He had sunken cheeks and rambling eyebrows that shaded the dark slits of his eyes. The leather of his face was scored and creased and he sat, hunched, over broken-toed shoes, on the other side of the fountain where the statue of the fallen angel stands, where the pigeons bathe when the midday heat is at its greatest.
He drew the cuffs up his arms. A hand slid into the side pocket of his jacket and re-appeared with a scrag of crusty loaf. Then, in the manner of a veteran magician, he held the bread between his fingers and waved it in front of him, slowly, from left to right, as if allowing his audience to validate the integrity of his prop.
At first, there was no audience apart from me. But as he began to break the food, they came, flapping down from the granite dais of the fountain, strutting and cooing on the gravel between us. He sat, expressionless, as the auditorium began to fill.
The man pulled again at his frayed cuffs, perhaps to reassure us that nothing was hidden in his sleeves, while pink feet paced the sand with nervous little steps as hungry pigeons do, staring about through their piggy, orange eyes.
He broke more of the bread and threw pieces out to the front row. The birds pecked and fought, and then, after a final scrap, the stalls emptied again as they flickered away, back to the statue and the fountain.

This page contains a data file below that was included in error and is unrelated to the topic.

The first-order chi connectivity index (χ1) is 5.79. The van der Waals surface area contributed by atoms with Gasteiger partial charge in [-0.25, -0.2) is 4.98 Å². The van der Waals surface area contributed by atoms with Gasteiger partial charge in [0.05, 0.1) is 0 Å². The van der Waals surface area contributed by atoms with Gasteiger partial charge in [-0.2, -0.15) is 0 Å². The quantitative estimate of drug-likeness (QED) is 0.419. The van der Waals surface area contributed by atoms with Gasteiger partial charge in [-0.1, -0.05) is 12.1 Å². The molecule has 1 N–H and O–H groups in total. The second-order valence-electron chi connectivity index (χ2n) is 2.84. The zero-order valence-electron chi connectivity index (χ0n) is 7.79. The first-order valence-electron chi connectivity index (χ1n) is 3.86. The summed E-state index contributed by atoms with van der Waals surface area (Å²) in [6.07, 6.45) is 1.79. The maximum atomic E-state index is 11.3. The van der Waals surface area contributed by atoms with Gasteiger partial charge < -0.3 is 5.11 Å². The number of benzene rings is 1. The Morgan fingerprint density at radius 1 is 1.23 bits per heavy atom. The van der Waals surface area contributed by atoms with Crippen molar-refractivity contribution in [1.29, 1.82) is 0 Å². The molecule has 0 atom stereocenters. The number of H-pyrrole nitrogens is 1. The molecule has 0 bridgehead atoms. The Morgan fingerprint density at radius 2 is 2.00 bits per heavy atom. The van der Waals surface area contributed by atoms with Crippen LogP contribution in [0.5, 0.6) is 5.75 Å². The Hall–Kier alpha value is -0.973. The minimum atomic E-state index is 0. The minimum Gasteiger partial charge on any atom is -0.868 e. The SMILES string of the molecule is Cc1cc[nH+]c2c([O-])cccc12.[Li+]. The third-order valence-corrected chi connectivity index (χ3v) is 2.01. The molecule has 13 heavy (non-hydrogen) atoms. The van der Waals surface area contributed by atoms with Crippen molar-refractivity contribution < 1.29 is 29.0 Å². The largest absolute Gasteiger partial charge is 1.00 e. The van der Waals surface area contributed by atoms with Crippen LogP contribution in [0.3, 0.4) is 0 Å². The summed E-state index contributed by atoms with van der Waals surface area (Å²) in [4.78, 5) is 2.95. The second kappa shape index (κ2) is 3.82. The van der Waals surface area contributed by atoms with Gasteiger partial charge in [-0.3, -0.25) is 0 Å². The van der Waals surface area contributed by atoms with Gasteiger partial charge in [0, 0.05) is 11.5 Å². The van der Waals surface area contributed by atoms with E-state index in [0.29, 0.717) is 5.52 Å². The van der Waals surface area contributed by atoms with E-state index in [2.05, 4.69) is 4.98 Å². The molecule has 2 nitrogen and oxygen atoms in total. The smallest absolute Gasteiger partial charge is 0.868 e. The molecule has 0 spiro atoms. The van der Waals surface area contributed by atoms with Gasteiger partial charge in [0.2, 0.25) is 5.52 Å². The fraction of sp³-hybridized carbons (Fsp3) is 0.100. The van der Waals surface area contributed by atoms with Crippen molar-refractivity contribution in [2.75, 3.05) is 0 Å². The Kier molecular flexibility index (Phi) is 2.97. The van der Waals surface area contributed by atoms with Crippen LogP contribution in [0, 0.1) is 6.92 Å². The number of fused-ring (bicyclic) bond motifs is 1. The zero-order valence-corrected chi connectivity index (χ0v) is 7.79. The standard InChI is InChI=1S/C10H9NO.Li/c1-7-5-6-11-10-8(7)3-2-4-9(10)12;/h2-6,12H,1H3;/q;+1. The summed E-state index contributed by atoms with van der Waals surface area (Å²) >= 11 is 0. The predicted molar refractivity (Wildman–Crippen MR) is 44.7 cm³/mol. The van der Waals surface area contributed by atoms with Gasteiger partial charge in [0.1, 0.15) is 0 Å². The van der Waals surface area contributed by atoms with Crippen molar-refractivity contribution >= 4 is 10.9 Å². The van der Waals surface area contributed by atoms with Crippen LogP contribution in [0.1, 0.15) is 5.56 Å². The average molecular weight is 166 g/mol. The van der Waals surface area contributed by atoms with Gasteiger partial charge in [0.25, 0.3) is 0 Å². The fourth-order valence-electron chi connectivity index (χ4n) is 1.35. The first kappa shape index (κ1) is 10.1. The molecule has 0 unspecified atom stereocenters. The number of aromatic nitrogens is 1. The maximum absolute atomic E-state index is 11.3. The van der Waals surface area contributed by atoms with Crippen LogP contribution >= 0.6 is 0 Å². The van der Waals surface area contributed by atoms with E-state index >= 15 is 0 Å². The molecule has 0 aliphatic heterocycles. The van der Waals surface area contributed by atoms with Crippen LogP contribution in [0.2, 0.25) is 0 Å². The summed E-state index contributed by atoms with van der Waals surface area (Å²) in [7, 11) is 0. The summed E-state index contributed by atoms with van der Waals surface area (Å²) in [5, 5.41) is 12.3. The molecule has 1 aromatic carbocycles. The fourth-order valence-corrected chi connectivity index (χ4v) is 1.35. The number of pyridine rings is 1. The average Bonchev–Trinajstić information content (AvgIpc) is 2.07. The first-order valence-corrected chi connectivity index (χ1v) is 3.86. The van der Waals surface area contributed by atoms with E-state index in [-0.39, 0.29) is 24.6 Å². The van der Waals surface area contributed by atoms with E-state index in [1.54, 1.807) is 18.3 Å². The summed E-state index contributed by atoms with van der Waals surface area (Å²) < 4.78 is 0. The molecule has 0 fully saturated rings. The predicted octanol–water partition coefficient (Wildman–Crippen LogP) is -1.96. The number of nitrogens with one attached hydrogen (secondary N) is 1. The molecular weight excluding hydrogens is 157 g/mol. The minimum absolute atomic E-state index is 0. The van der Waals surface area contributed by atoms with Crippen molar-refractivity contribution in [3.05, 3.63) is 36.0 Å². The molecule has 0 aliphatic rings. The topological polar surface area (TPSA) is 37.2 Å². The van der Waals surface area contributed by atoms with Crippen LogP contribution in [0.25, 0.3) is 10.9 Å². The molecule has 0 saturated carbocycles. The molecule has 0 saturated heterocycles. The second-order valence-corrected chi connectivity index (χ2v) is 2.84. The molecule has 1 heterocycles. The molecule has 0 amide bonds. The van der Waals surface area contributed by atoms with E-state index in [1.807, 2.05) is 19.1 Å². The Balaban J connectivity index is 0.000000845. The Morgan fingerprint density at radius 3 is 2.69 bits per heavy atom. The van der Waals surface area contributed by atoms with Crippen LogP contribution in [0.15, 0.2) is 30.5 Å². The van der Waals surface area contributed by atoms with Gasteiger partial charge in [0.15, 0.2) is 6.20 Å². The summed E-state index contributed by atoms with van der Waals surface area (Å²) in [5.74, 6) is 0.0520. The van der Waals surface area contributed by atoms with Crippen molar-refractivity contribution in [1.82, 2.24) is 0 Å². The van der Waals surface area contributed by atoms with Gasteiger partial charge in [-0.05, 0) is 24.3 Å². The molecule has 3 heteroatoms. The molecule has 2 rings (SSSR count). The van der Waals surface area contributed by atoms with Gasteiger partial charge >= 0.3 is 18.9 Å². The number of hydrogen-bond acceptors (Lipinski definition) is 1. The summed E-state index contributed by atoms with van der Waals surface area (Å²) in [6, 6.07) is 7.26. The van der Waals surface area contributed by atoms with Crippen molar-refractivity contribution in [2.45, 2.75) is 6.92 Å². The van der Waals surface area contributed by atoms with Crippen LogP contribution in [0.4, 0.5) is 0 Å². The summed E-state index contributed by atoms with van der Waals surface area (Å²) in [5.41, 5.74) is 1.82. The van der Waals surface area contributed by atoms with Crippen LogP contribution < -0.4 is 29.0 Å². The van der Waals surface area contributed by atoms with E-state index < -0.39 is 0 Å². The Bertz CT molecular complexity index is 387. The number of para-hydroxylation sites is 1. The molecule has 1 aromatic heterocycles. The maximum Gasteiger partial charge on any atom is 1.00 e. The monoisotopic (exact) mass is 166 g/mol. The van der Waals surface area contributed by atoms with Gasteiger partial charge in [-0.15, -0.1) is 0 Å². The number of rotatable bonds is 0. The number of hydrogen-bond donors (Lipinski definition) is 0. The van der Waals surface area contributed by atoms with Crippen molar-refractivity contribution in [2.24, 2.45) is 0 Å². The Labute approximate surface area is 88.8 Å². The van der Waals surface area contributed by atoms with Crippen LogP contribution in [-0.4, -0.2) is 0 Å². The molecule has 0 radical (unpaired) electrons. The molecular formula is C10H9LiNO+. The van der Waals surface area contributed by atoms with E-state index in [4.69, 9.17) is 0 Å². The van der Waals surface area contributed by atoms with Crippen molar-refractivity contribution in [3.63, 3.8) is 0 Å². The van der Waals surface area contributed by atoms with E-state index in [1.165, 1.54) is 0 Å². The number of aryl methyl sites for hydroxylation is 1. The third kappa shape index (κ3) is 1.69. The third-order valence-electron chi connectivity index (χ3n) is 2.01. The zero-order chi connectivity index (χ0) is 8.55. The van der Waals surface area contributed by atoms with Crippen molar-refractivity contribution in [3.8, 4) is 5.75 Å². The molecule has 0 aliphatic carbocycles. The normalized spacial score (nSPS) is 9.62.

The magician repeated his turn, bringing the pigeons, his participating audience, closer. The last piece of crust dropped between the toes of his broken shoes. I watched as one pigeon - the bravest, or maybe the most desperate - took a few quick steps forward, onto the stage, as if the magician had asked for a volunteer.
His fist was around the pigeon’s neck. The sound of its distress was brief - briefer, indeed, than the long, splintering, snap and the man’s tightening breath, and the chaos of wings that flocked away and up in panic as he tucked the dead bird inside his jacket.
I hadn’t noticed the walking stick by his side, but now he rose, pushing onto it for support. The dark eyes turned towards me. A look of lonely hunger fell across his face. Then he shuffled away.
And as his sad form melted into the shadow of the trees, I found myself clapping, quietly, while the pigeons flapped in the water of the fountain below the statue of the fallen angel.